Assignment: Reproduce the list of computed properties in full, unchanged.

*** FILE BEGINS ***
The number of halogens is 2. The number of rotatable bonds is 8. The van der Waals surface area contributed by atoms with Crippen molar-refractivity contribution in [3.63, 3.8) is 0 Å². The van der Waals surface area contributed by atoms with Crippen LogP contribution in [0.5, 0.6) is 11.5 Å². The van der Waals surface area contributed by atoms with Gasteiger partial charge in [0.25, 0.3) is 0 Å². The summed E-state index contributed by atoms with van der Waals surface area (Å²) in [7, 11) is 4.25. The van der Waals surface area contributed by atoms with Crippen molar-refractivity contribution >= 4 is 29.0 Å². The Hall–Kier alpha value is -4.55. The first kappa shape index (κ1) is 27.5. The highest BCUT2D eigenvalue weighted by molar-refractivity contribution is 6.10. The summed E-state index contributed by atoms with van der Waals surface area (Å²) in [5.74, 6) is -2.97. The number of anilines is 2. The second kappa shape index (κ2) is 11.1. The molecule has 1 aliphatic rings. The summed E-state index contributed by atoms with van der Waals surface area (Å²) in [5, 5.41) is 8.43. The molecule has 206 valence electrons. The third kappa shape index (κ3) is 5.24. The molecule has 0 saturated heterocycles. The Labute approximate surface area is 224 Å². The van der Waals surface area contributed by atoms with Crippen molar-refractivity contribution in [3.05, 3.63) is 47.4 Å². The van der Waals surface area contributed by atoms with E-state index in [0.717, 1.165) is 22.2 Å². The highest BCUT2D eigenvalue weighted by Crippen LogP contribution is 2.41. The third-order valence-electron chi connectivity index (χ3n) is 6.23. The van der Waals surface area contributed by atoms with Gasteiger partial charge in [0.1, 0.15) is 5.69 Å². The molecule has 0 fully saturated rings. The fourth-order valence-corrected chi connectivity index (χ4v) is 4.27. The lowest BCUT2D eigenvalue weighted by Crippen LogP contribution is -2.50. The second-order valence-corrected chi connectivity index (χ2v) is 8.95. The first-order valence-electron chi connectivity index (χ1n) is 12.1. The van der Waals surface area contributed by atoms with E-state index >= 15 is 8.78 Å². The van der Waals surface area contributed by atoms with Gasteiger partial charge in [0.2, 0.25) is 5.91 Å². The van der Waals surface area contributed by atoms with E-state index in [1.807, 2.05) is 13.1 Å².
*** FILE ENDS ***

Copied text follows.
The number of halogens is 2. The number of rotatable bonds is 8. The van der Waals surface area contributed by atoms with Crippen molar-refractivity contribution in [3.63, 3.8) is 0 Å². The van der Waals surface area contributed by atoms with Crippen LogP contribution in [0.5, 0.6) is 11.5 Å². The van der Waals surface area contributed by atoms with Gasteiger partial charge in [0.25, 0.3) is 0 Å². The summed E-state index contributed by atoms with van der Waals surface area (Å²) in [7, 11) is 4.25. The van der Waals surface area contributed by atoms with Crippen molar-refractivity contribution >= 4 is 29.0 Å². The Hall–Kier alpha value is -4.55. The first kappa shape index (κ1) is 27.5. The highest BCUT2D eigenvalue weighted by molar-refractivity contribution is 6.10. The summed E-state index contributed by atoms with van der Waals surface area (Å²) in [5.74, 6) is -2.97. The number of anilines is 2. The second kappa shape index (κ2) is 11.1. The molecule has 1 aliphatic rings. The summed E-state index contributed by atoms with van der Waals surface area (Å²) in [5, 5.41) is 8.43. The molecule has 206 valence electrons. The third kappa shape index (κ3) is 5.24. The molecule has 0 saturated heterocycles. The Labute approximate surface area is 224 Å². The van der Waals surface area contributed by atoms with Crippen molar-refractivity contribution in [3.05, 3.63) is 47.4 Å². The van der Waals surface area contributed by atoms with E-state index in [0.717, 1.165) is 22.2 Å². The highest BCUT2D eigenvalue weighted by Crippen LogP contribution is 2.41. The third-order valence-electron chi connectivity index (χ3n) is 6.23. The van der Waals surface area contributed by atoms with Gasteiger partial charge in [0.1, 0.15) is 5.69 Å². The molecule has 0 fully saturated rings. The fourth-order valence-corrected chi connectivity index (χ4v) is 4.27. The lowest BCUT2D eigenvalue weighted by Crippen LogP contribution is -2.50. The second-order valence-corrected chi connectivity index (χ2v) is 8.95. The first-order valence-electron chi connectivity index (χ1n) is 12.1. The van der Waals surface area contributed by atoms with E-state index >= 15 is 8.78 Å². The van der Waals surface area contributed by atoms with Gasteiger partial charge in [0.2, 0.25) is 5.91 Å². The van der Waals surface area contributed by atoms with E-state index in [1.807, 2.05) is 13.1 Å².